Wherever men’s fashion goes, Ben Cobb is there. This summer, in London, Milan, Paris and New York, there he was, seated in the front row at almost every runway show. And when he’s on the street outside the venues, the street-style photographers can’t resist taking his picture.
He has a signature look, with the dark mustache, the tightly fitted, flare-legged trousers, the silk shirt unbuttoned halfway to the navel. A Vogue blog post focused on Mr. Cobb in making the case for the return of the sleazy guy.
It’s natural to assume that his head-to-toe retro look is a fashion-world costume. But for Mr. Cobb, the editor in chief of the British fashion magazine Another Man, every day is, sartorially speaking, 1974. The decade called to him, and he listened.
“Most things I love fall into that whole era for some reason,” Mr. Cobb said. “The fashion in that era — I still think there’s something really magical about that time that, for me anyway, never gets boring.”
Mr. Cobb was sitting in the bar of his hotel, the Loews Regency, between appointments during his visit to New York last month. He had on Gucci flares, a white Louis Vuitton shirt and black Saint Laurent boots. Necklaces dangled from his neck. Now and then patrons looked at him in wonder, as you would when encountering unfrozen ’70s Man.
Mr. Cobb, 40, who is soft-spoken, said he arrived at his signature look many years ago through watching period films — specifically, Italian cult horror and crime movies like “Four Flies on Grey Velvet” and “Live Like a Cop, Die Like a Man.”
“The aesthetic in the movies is incredible,” he said. “All the men looked amazing.” Speaking more broadly about Hollywood actors in that period, like Robert Redford and Jack Nicholson, he added, “They were allowed to express themselves and be every version of masculinity.”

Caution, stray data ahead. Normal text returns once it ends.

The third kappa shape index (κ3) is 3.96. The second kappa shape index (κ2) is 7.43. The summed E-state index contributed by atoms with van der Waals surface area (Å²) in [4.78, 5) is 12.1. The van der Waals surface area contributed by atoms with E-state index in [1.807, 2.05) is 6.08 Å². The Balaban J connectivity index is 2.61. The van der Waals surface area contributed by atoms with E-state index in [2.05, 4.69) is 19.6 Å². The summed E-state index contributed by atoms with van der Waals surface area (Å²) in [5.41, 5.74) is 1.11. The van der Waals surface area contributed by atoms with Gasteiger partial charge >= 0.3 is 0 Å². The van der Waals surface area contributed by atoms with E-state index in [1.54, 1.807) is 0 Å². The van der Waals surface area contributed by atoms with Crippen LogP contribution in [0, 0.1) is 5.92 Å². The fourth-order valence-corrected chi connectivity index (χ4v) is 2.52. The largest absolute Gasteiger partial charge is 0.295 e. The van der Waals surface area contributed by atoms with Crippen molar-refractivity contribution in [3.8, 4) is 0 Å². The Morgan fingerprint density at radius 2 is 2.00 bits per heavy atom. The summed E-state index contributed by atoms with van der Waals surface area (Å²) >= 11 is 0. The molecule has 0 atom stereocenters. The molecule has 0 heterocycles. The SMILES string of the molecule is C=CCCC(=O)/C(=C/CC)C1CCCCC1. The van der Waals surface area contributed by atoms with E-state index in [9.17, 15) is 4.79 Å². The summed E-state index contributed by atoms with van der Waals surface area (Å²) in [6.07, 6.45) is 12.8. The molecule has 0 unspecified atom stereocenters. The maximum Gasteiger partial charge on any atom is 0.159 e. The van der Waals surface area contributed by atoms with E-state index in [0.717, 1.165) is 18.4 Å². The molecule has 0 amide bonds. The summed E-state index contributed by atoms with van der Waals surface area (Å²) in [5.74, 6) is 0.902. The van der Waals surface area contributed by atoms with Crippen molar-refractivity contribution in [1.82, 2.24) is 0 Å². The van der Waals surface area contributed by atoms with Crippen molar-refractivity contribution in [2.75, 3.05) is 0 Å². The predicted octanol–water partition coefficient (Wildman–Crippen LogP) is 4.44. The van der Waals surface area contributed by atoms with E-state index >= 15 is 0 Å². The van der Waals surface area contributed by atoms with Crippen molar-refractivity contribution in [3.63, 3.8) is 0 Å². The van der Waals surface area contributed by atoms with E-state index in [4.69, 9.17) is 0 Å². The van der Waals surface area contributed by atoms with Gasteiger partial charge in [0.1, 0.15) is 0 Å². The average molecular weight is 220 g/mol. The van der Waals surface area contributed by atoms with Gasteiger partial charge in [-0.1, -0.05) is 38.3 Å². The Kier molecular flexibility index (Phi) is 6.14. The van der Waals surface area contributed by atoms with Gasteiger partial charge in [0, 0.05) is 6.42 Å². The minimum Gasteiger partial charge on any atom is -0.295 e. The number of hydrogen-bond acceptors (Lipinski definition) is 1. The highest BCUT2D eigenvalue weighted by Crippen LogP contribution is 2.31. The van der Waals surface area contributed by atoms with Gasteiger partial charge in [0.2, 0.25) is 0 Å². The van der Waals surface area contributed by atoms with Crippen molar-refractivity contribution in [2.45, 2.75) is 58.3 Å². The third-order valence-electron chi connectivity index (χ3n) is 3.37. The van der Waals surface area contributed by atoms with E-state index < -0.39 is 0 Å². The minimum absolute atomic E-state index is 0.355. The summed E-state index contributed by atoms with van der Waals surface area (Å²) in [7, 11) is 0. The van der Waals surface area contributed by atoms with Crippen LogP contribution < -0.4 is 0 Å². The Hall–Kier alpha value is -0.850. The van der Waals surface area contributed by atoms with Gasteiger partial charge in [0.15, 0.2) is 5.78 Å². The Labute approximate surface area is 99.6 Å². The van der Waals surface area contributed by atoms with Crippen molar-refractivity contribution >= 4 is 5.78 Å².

Mr. Cobb was asked how he has been able to dress like Maurizio Merli or Robert Redford in “Three Days of the Condor” during the recent era of skinny jeans and shrunken suits. Does he wear a lot of vintage?
“I have Saint Laurent blazers, a couple of suits,” he said. “With some of the blazers, the proportion of the lapels, it can almost veer into parody. You never want to be a caricature.”
Instead, he said, he finds plenty of choices in today’s luxury men’s wear, especially as much of it seems to recycle the 1970s. He’s partial to Tom Ford, Gucci, “bits of Fendi” and Dries Van Noten, and when he finds something he likes, he buys in multiples.
“At the moment, I get all my trousers from Gucci,” he said. “I have these trousers in loads of different colors. I love them. Shoe-wise, I love Hedi’s Saint Laurent boots.” After it was announced that Hedi Slimane would be leaving the label, “I went and bought a whole bundle,” Mr. Cobb said.
He was born and raised in London, the son of a graphic designer father and a mother who studied fashion at Central Saint Martins. Now he lives in an apartment in that city’s Maida Vale neighborhood painted dark brown with gold accents in the décor.
The inspirations for his home were the ’70s-era designer David Hicks and Billy Baldwin, the noted purveyor of Hollywood Regency. “I live in a bubble,” Mr. Cobb said.
Still, despite his retro aesthetic, he sees himself as of the moment. True style, he said, is mixing the old and the new in a way that reveals your personality.
“You’ve chosen those things and put them together in a certain way, and that’s what gives them that cohesiveness,” Mr. Cobb said.
So how did he feel about being called sleazy in Vogue? Did he take it as a compliment?
“I take everything as a compliment,” Mr. Cobb said, smiling. “That’s the best way through life, right? One person’s sleaze is another’s romanticism.”
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